While buying stocks just because they are potential takeover targets is never recommended, attention from competitors can often lead to impressive share price gains for companies on the receiving end. Here are two stock market stars that could soon be getting a lot more attention from potential suitors.
Shares in online gaming company 888 Holdings (LSE: 888) enjoyed a positive 2016. Priced at 182.5p in early January 2016, the stock now changes hands for 44% more at 263p. Based on last week’s full-year results, the good times could be set to continue.
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Over the 12 months to the end of December, revenue at the £951m cap increased 13% to an all-time high of just under $521m (18% in constant currency). Profit before tax increased “significantly” to $59.2m, with basic earnings per share soaring 74% to 14.4¢.
On an operational level, 888 reported that 60% of its revenue in the UK was now generated from its mobile offering. And the business experienced 27% and 49% increases in active players of its Casino and Sports games respectively.
As far as international trading was concerned, 888 saw an impressive 45% growth in Spain, making it the company’s second largest market. There was also evidence of good progress being made in Italy, Denmark and the company’s newest regulated territory, Romania.
Those already investing in 888 for income had reason to celebrate following management’s decision to hike the total dividend by 25% as a result of confidence in the outlook and the “strong free cash flow” currently being generated.
With the gaming industry continuing to move online, I suspect 888 is set to become a strong bid target. Its geographically diversified operations, four B2C “product verticals” (Casino, Poker, Sport, Bingo), B2B arm and net cash position should make it highly desirable in a consolidating industry.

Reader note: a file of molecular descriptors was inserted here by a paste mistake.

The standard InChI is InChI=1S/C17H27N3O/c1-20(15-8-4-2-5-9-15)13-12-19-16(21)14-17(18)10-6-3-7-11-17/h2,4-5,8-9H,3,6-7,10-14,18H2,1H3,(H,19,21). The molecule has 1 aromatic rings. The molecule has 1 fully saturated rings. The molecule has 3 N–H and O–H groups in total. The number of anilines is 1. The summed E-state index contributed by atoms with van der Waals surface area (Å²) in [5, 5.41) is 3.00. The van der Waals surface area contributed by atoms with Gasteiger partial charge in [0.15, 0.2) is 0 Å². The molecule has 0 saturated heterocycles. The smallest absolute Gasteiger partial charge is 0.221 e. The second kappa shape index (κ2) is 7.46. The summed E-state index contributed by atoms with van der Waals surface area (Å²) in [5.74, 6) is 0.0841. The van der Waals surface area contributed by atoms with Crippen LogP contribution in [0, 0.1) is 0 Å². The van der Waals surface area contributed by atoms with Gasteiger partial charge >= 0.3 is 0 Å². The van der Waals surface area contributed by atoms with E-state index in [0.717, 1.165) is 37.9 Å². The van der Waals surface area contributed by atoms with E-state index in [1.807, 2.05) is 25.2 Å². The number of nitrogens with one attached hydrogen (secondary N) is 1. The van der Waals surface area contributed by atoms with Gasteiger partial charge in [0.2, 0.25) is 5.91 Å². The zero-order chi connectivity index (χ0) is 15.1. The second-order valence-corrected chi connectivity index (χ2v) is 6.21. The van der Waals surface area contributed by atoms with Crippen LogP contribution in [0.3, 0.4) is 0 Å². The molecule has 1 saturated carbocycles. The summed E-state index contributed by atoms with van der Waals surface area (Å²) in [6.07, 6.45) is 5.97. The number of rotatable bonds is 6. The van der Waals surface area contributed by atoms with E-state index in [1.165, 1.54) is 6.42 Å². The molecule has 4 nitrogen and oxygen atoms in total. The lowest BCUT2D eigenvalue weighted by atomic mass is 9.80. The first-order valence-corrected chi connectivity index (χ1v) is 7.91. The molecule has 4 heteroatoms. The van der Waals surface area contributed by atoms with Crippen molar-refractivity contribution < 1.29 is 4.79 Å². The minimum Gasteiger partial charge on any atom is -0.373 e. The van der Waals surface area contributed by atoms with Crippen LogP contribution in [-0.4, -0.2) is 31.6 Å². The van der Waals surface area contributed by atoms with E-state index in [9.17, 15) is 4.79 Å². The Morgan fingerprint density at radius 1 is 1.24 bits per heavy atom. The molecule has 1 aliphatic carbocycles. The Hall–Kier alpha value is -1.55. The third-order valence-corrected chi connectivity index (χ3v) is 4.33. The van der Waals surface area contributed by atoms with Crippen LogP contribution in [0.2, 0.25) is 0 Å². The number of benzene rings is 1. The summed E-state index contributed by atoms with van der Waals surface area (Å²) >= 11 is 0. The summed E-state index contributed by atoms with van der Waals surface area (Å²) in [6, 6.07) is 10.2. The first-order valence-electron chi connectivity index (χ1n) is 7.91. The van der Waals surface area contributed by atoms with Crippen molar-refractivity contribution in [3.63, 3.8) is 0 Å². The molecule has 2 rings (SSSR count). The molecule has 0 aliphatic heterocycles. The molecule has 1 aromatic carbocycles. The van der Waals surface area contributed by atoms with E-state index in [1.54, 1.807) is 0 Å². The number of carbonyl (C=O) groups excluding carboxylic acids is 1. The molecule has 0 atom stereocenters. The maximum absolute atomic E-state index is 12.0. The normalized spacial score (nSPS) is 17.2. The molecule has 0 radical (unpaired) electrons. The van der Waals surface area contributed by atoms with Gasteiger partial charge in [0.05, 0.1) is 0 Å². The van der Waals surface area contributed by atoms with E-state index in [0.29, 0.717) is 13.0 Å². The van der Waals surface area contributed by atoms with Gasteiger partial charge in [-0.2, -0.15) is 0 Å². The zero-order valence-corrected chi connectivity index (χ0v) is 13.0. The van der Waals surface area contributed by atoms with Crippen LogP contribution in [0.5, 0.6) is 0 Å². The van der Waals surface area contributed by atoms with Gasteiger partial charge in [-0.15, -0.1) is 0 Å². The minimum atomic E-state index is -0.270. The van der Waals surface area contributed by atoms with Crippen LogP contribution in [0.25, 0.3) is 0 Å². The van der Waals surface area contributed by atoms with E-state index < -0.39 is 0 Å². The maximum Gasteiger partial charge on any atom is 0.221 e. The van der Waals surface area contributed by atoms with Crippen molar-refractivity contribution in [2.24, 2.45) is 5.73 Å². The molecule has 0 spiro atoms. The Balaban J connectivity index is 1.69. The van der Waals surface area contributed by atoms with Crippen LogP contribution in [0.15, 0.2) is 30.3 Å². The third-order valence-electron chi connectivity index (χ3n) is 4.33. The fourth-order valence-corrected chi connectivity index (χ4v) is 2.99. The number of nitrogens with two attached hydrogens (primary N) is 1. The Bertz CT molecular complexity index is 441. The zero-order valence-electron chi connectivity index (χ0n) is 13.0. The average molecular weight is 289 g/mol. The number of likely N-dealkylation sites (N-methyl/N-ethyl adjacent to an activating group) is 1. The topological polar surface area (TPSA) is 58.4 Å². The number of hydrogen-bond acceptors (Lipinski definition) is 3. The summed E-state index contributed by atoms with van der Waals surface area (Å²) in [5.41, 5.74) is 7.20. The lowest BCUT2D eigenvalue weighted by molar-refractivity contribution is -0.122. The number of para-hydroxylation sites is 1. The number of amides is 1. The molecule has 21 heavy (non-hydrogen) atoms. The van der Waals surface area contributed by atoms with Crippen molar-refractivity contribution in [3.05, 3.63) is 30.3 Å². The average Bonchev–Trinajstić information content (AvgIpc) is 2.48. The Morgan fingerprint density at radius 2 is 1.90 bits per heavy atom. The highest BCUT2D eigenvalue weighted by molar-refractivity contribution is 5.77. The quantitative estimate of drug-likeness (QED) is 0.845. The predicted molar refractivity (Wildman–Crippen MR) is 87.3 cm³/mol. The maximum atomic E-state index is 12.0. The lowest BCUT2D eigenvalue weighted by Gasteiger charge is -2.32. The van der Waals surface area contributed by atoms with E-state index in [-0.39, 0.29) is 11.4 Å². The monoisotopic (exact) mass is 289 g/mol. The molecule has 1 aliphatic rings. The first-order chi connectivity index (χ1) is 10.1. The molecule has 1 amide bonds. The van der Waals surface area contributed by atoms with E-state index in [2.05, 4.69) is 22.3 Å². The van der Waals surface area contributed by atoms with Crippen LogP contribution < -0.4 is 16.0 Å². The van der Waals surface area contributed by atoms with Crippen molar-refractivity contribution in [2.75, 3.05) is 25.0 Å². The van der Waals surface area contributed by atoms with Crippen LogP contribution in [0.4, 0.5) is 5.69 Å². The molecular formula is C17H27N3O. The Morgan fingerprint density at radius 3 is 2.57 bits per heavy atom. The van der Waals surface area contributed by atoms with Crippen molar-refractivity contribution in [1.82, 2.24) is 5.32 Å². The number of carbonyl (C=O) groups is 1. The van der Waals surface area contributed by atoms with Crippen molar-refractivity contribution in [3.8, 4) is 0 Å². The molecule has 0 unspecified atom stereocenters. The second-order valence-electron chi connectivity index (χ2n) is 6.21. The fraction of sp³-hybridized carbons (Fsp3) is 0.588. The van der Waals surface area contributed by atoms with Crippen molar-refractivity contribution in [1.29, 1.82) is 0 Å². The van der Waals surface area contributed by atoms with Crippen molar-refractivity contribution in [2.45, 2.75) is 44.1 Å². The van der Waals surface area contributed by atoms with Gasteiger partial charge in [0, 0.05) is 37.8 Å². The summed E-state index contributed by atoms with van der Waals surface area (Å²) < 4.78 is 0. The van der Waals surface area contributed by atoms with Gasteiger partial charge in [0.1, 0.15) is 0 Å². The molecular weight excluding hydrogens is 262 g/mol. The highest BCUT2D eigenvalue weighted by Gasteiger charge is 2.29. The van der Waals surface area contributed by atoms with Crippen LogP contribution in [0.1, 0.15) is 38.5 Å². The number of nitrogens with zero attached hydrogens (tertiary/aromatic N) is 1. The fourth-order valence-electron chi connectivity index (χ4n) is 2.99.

Anything but flat
Since Donald Trump’s surprise election win, shares in small-cap laser-guided equipment manufacturer Somero Enterprises (LSE: SOM) have been on something of a roll. Priced at 173p on November 9 — the day after the vote — they’ve since climbed to 300p (+73%) following encouraging comments regarding infrastructure spending from the new president. Given that the vast majority of sales comes from the US, this kind of reaction is hardly surprising.
But it’s not just political influence that should make Somero’s stock more attractive to deep-pocketed competitors. Its most recent set of annual results confirmed that 2016 had been an “exceptional year” for the company.
Thanks to six of its 11 geographic markets growing in 2016 (led by North America, Europe, Australia and China), Somero is heading towards achieving its five-year goal of becoming a $90m revenue business in just three years. In the 12 months to the end of December, revenue climbed 13% to a record-breaking $79.4m, with adjusted EBITDA rising 23% to $24.6m. Profits before tax came in 22% higher at $21.3m, with cash flow from operating activities rising 17% to $16.9m.
For those who like robust balance sheets, Somero won’t disappoint here either. It had $20.2m in net cash at the end of the year — a 60% increase compared to 2015. The massive 61% hike to the total dividend over the last year is just another indication of how financially sound this business is.
With its new product pipeline continuing to generate revenue growth and shares still trading on a fairly undemanding valuation of 13 times forecast earnings, I’m left wondering how long it will be before the bids come flying in.